Mauritius Ball cover sells for almost $12 million, an all-time record price
By Matthew Healey, New York Correspondent
It seems Mauritius orange is the new British Guiana magenta.
Less than three weeks after the much-hyped June 8 sale of the unique British Guiana 1856 1¢ Magenta and the United States 1918 Jenny Invert plate block fell somewhat short of expectations, a rare cover bearing an 1847 1-penny orange Post Office stamp of Mauritius (Scott 1) has sold for more than double its presale estimate, hitting the equivalent of almost $12 million.
That stunning realization is believed to be, by a jumbo margin, the all-time highest price paid for a single philatelic item — whether a stamp, block or cover.
The famed Mauritius Ball cover, one of just three known and the only one remaining in private hands, was hammered down June 26 by the German auction firm of Christoph Gaertner for €8.1 million. With the buyer’s premium of 23.8 percent, that works out to $11.94 million at current exchange rates.
As well as setting a new world record, it marks the first time any philatelic item has fetched more than $10 million.
The sum easily beats out the 1856 British Guiana stamp (Scott 13) and the unique plate block of the U.S. 24¢ airmail invert (Scott C3a), which were sold on June 8 by Sotheby’s in New York City for $8.3 million and $4.87 million, respectively.
The British Guiana 1¢ Magenta had previously been sold by Sotheby’s in 2014 for $9.48 million, the prior record price for a philatelic item.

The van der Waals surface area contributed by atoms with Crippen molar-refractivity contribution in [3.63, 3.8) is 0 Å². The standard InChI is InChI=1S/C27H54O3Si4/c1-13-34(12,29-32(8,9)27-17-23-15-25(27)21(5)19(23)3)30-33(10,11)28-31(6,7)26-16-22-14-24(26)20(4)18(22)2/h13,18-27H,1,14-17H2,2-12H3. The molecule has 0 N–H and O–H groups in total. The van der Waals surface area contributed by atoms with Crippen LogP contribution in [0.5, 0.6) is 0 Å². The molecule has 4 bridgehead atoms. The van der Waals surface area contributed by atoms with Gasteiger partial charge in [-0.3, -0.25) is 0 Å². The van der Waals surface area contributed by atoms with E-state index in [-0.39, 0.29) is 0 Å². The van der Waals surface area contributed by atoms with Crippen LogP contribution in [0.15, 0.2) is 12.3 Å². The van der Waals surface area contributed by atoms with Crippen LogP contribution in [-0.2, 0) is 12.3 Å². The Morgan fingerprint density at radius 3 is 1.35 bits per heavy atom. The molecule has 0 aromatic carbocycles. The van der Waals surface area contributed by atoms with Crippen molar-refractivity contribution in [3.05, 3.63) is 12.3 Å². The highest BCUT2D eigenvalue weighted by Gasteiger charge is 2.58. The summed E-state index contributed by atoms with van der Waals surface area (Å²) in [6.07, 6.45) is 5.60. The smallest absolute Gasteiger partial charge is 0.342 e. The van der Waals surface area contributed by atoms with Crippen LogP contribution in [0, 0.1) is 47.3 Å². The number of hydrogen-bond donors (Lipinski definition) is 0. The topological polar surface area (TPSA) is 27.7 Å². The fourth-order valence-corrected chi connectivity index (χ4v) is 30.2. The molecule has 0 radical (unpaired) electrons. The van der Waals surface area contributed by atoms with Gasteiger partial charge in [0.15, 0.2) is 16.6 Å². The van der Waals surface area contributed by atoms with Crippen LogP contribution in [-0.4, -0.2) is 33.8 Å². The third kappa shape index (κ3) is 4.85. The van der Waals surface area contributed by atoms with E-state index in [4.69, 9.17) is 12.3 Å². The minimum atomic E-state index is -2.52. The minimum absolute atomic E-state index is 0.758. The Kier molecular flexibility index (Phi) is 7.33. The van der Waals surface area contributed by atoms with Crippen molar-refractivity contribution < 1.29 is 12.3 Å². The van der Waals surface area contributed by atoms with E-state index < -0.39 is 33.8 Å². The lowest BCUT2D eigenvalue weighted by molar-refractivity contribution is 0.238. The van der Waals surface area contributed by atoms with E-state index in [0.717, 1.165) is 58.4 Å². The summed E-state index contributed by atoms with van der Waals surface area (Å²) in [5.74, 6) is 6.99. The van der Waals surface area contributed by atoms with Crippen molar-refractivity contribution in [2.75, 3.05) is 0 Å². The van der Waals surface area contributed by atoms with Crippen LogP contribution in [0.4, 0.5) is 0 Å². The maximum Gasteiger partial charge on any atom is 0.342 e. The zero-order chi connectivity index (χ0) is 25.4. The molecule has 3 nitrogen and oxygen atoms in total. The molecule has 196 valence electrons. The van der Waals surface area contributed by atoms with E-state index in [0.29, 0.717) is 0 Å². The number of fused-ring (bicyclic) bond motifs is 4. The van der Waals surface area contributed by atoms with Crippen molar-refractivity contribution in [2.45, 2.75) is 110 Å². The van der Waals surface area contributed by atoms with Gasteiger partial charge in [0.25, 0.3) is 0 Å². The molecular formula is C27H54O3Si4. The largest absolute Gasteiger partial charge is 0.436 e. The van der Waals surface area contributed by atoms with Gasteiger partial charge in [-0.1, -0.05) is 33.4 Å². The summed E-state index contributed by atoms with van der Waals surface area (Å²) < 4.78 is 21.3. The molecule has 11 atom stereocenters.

A representative of Gaertner declined to identify the buyer by name, but did say the winning bid came from a “German speaking collector” who resides in Europe.
The Mauritius Ball cover realization made up but a third of the total hammer results for the firm’s June 26 Rarities sale, which added up to more than €25 million. The June 26 sale was part of Gaertner’s 50th series of philatelic and numismatic auctions held June 19-26.
Top postal history results of the past include the second and third Mauritius Post Office covers, known respectively as the Bordeaux and Bombay covers because of their destinations. The former was last sold by David Feldman in Geneva in 1993 for 6.1 million Swiss francs, while the latter was sold by the same firm in 2016 for €2.4 million.
In the United States, high-flying realizations have included the Hawaiian Missionary Dawson cover, last sold by Robert A. Siegel Auction Galleries in New York in 2013 for $2.24 million, and the Alexandria Blue Boy cover with a unique 1846 U.S. postmaster’s provisional issue, sold by H.R. Harmer in New York in 2019 for $1.18 million.
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